Tuesday, September 18, 2012

Why the GST is failing, and why it's hard to fix

Me on ABC Adelaide 891 September 19, 2012

11 minutes, play or CLICK THEN CLICK AGAIN to download mp3

The GST takes in $50 billion per year


Lift the rate to 12.5%: An extra $12.5 billion

Lift the rate to 15%: An extra $25 billion

Tax fresh food: An extra $6 billion

Tax financial services: An extra $4 billion

Tax health spending: An extra $3 billion

Tax education: An extra $3 billion

Tax child care: An extra $600 million

Tax on-line imports: An extra $600 million

Commonwealth Treasury: 2012 Budget, 2011 Tax Expenditures Statement.

(Rounded figures)

Lifting the goods and services tax to 15 per cent would boost Australian state budgets by an extraordinary $25 billion per year - $8 billion of which would be kept by the O’Farrell government in NSW, but experts warn it would soon evaporate.

Fifteen per cent was the rate originally slated for the GST to be introduced by a John Hewson-led Coalition government should it have taken office in 1993. It is also the rate to which New Zealand has now lifted its GST after two decades at 12.5 per cent. It is dwarfed by GST rates of 20 per cent or more in most of Europe.

At 10 per cent, Australia’s GST earns the states $50 billion per year, double the $24 billion it earned when introduced in July 2000. But as a proportion of gross domestic product it has been slipping for years, something Treasury budget papers blame on increased household saving, and also a “steady decline in expenditure on items attracting GST as a share of total consumption”.

“We knew this was going to happen,” says Greg Smith, a former head of Treasury’s revenue group and a member of the Henry Tax Review. “It was clear people were moving their spending from goods to services - it was one of the arguments for a GST - but it was also clear they were moving spending to services outside the scope of the GST such as health and education."

Treasury calculations show the prices of health, education and rent - all excluded from the GST - have been increasing far faster than the prices of items covered by the GST, meaning a growing proportion of spending is GST exempt.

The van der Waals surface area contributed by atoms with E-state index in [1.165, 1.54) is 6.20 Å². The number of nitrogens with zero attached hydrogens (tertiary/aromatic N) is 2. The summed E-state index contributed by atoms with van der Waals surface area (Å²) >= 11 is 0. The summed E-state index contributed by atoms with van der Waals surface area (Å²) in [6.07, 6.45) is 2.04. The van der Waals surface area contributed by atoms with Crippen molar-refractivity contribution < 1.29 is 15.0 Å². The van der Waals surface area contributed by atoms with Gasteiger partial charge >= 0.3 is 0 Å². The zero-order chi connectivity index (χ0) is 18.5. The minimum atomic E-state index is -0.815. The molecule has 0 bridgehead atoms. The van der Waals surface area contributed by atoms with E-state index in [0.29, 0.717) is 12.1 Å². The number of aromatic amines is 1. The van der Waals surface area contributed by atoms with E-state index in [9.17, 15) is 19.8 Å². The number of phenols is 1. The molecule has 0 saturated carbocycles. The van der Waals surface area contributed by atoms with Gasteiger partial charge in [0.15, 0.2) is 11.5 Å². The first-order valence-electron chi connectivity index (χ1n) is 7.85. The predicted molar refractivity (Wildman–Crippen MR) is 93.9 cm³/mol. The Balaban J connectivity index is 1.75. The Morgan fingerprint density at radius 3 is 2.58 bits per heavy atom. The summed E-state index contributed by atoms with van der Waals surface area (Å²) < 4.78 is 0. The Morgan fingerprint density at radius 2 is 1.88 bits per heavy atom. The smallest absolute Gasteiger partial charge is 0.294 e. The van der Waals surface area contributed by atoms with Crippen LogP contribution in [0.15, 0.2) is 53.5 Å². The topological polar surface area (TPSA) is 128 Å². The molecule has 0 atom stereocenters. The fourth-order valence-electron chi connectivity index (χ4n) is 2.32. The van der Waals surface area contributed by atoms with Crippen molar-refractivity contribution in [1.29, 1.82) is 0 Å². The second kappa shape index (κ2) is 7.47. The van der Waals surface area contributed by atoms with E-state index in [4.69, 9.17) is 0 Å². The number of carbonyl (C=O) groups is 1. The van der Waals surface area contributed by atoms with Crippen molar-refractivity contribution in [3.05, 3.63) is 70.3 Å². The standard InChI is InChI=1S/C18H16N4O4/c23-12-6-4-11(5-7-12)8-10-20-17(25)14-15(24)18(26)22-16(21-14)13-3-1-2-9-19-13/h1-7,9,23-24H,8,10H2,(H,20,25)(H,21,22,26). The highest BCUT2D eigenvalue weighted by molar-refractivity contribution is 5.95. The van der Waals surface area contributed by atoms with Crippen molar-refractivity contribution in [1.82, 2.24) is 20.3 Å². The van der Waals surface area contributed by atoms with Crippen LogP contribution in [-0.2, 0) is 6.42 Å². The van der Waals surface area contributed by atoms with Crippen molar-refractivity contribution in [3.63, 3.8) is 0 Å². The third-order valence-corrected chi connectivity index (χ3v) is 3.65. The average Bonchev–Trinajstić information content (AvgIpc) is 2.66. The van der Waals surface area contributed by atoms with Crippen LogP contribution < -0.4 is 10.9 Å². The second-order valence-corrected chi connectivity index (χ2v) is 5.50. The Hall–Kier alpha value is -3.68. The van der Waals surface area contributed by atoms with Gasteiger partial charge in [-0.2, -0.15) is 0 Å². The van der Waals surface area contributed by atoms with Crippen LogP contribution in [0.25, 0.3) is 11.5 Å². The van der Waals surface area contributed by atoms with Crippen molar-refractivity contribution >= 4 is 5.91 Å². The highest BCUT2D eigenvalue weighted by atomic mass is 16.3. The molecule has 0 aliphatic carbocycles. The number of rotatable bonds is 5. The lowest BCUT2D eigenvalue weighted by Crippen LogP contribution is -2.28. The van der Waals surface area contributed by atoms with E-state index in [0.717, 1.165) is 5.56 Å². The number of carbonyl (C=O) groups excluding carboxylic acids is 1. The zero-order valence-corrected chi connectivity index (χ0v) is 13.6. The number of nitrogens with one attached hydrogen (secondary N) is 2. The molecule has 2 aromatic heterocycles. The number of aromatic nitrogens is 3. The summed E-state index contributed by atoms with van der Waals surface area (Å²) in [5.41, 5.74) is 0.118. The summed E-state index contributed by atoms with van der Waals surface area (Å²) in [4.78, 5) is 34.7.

It is why NSW Premier Barry O'Farrell and Treasurer Mike Baird have called for a debate about lifting the GST, receiving backing from South Australia’s Treasurer Jack Snelling.

But experts warn lifting the rate to 12.5 or 15 per cent would only buy time, perhaps even accelerating the shift in spending away from items covered by the GST...

“The greater the GST rate the greater the incentive for fraud and for moving spending elsewhere,” says Neil Warren, professor of taxation at the University of UNSW. “To stop it you would need to tighten up on GST-free imports and consider extending the GST to food, education and health.”

Treasury calculations show extending the GST to presently exempt fresh food would raise an extra $6 billion per year (some of which would need to be spent compensating low income earners), extending it to education would raise a further $3 billion, and health another $3 billion.

But Professor Smith says the health and education savings are illusory.

“The states themselves are the biggest providers of health and education. Taxing their services in order to help fund their services would mean money in one door and out the other. It isn’t a net revenue gain.”

And much of the extra income would be earmarked as soon as it came in.

“The Commonwealth would want the states to cut insurance taxes and stamp duties. Those two alone would eat up the extra income. The Commonwealth would want to pin the states down to timetables for cutting the taxes, it wouldn’t just let them have the extra GST,” said Professor Warren.

In today's Sydney Morning Herald and Age

Related Posts

. Our GST. Expensive, clunky, too low

. How Australia compares on tax, graphically

. Tax expenditures. Notice how the big ones go to the best off


Austin said...

Getting rid of states would help.

Peter Martin said...

The states aren't the problem. They're the bods that actually do the work, like providing shcools and hospitals and roads.

I reckon the problem is Commonwealth encroachment.

Austin said...

It's the artificial division of services which makes things "tricky" and has states crying poor as you pointed out. So they have to be a factor.

I do not see any reason why the commonwealth couldn't run schools, hospitals, transport, registries etc. (i.e. large scale services) and possibly more efficiently and have more flexibility in funding possibilities.

The point about people moving towards non-GST good and services is fair enough, but the 19th century divisions hinder not help the solution.

Marek said...

Why isn't there GST on financial services?

Peter Martin said...

The argument was that they were hard to define.

wilful said...

Financial services were hard to define? Sounds dodgy to me. Someone issues a bill, put GST on it, how hard is that?

I'd prefer to see all of the exemptions removed before a rate increase. And what would we do with the $$ (apart from NDIS, Denticare, Gonski education - all federal initiatives)?

derrida derider said...

Since roughly two thirds of health and education expenditure in Australia comes from government, two thirds of that extra GST revenue would have to be extra government spending to pay fir it. A lot of churning for not much net revenue.

Its another case of no-one should use the Tax Expenditure Statement without reading the stuff at the front of the publication about the appropriate counterfactual.

Pretty well every jurisdiction in the world would love to extend their VAT to financial services, but it's impossible to define the "value added" in a way which is not either easy to evade or seriously stuffing up real capital allocation or both. If we want to tax financial services (and we should) there are better ways to do it than a VAT/GST.

Peter Martin said...

Thanks DD

Post a Comment